The top closure 14 is sealed and securely fastened to the body shell 12 by clamping their peripheral surfaces with a plurality of the associated toggle bolt clamps which are described in detail hereinafter. The body 12 is provided with a strong and outwardly projecting circular flange 18 which is affixed to the top of the body shell by any suitable method including welding, casting, riveting, etc. The dished cover 14 has a similar strong projecting flange 20 around its lower edge. Usually, a circular gasket 22 of sponge rubber or another elastomeric material is employed between the adjacent surfaces of flanges 18 and 20 to insure that the vessel 2 is both gas-tight and liquid-tight when the clamps 16 are locked in the closed position. While the entire hopper may be constructed of any impermeable material of suitable strength and fabricating characteristics, metals are usually employed. To minimize corrosion of the body shell 12 by the fluid 24 therein as well as contamination of the contents by corrosion products, it is often desirable to construct the shell and its lid of stainless steel or other suitable corrosion-resistant materials. In addition, it is contemplated that the interior of the body 12 may have a thin tubular plastic film (not shown) disposed around the interior surface of shell 12 and supported by being clamped in place along with the gasket 22. Such a film might well be composed of a thin inert synthetic resin, such as polyethylene or another polyolefin or polytetrafiuorethylene. Even though this film would tend to afford substantial protection against the corrosion of the interior of shell 12, its primary purpose would probably be to expedite the task of cleaning out the hopper by providing an easily removable liner that could be taken out of shell 12 along with the residue of viscous liquid clinging mainly on the inner wall of the liner. Such cleaning of the hopper may be a relatively frequent matter, if the composition or color of the fluid contents are changed often or it may be necessitated by routine maintenance or for the proper preservation of the equipment during idle periods of substantial length.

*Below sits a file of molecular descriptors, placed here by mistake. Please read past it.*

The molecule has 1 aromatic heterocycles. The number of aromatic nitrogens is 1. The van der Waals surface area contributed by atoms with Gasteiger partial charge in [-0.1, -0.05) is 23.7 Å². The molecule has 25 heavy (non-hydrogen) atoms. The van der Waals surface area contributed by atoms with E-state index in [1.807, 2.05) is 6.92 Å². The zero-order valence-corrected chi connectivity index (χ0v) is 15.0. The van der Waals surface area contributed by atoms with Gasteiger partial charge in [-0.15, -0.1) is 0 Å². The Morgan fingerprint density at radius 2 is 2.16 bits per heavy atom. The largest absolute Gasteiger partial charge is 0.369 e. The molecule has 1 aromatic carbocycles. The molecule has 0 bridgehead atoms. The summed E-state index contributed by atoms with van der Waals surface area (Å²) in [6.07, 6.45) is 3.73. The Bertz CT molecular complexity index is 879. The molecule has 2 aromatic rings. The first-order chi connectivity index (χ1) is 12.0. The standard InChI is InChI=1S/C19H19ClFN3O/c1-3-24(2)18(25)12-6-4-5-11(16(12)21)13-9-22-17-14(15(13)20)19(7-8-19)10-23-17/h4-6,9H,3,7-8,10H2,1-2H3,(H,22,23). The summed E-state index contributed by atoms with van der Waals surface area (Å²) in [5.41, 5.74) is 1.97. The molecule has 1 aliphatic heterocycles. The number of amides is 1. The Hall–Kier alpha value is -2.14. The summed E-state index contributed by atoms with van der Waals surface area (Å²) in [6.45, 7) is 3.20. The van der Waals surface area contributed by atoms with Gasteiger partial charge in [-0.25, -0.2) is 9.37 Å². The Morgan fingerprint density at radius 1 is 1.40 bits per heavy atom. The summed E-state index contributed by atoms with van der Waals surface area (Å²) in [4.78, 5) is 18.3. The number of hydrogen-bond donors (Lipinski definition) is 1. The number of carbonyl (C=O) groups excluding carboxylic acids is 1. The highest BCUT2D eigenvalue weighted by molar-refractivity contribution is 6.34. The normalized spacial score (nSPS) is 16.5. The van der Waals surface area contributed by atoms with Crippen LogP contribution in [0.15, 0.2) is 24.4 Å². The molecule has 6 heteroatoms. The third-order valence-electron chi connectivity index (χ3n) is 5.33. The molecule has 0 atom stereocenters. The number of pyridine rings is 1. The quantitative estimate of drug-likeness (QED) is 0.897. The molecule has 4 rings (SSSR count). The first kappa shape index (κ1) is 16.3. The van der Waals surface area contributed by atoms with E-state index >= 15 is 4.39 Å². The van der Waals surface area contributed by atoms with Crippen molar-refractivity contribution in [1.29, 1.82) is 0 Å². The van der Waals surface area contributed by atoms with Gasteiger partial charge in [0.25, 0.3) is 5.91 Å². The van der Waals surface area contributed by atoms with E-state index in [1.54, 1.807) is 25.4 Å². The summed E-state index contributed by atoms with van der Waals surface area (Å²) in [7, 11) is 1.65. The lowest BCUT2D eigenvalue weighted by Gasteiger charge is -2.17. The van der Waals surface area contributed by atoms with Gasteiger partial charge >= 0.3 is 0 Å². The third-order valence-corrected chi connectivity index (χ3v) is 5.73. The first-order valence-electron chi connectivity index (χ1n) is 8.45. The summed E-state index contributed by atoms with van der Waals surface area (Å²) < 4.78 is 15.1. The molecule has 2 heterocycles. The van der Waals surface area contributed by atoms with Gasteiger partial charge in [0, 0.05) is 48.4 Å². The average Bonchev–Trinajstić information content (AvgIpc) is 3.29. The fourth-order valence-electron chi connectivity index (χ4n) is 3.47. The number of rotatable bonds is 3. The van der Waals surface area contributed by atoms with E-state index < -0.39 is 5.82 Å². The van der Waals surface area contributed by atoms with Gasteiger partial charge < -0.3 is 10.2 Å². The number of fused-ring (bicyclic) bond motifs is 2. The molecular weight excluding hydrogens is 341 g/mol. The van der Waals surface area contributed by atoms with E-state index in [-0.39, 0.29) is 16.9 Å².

It is apparent that the configuration of the removable closure 14 must be adapted for a close fit with the rim or flange 18 at the open end or aperture at the top of the body shell 12 in order to provide a sealed joint suitable for operations under elevated pressures. As a matching or mating pair, the aperture and lid may be large or small and of various regular or irregular shapes. However, it is generally advantageous to employ a sufficiently large aperture to facilitate maintenance and cleaning operations as well as simple shapes such as apertures of rectangular and especially circular configurations for easy fabrication to facilitate maintaining a tight joint and exerting a relative uniform clamping pressure around the entire periphery.
A pipe connection 26 projects from the top of cover 14 and leads to a branch line 28 connected to a suitable accumulator (not shown) or other source of a gas under pressure in order to fill the upper part of hopper 2 above the surface 30 of its fluid contents. While compressed air or other gaseous materials may be used in many cases, a dried inert gas, such as, nitrogen or carbon dioxide, is usually necessary in the case of a onepackage RTV silicone sealant to insure that the moisture vapor present in air and certain other gases does not initiate premature curing of this resinous composition. Also, the lid 14 may be provided with a rupture disc (not shown) as a precaution against explosions resulting from excessive pressures.
It is also generally desirable to have a body aperture and covering lid that either extend across the full horizontal cross section of the apparatus as in the accompanying drawing or to have that aperture located in a smaller body section projecting above the main body section or that other means be employed to provide for peripheral flanges projecting outward for use with the clamps.
The toggle joint clamps 16 are of a conventional type, and hence not novel per se. However, the particular type illustrated in the accompanying drawing is uniquely suited for use in securing the lid of a pressure hopper for highly viscous materials having viscosities in the range of about 12,000 to 1,000,000 centipoises, such as gels, sols, syrups as exemplified by resinous materials that are difficult to handle and/or must be kept out of contact with air or certain other gaseous substances.
Although toggle joint clamps are a very safe type, they are desirably employed in multiple in order to provide a relatively uniform clamping force around the periphery of the flanges. This also provides a safety factor even though toggle joint clamps are generally not subject to failure or to disengagement from the locked position unless the operating handle is moved deliberately, for a substantial number of clamps of suitable size can provide an adequate safety factor in the event of the failure or breakage of one or several of these clamps.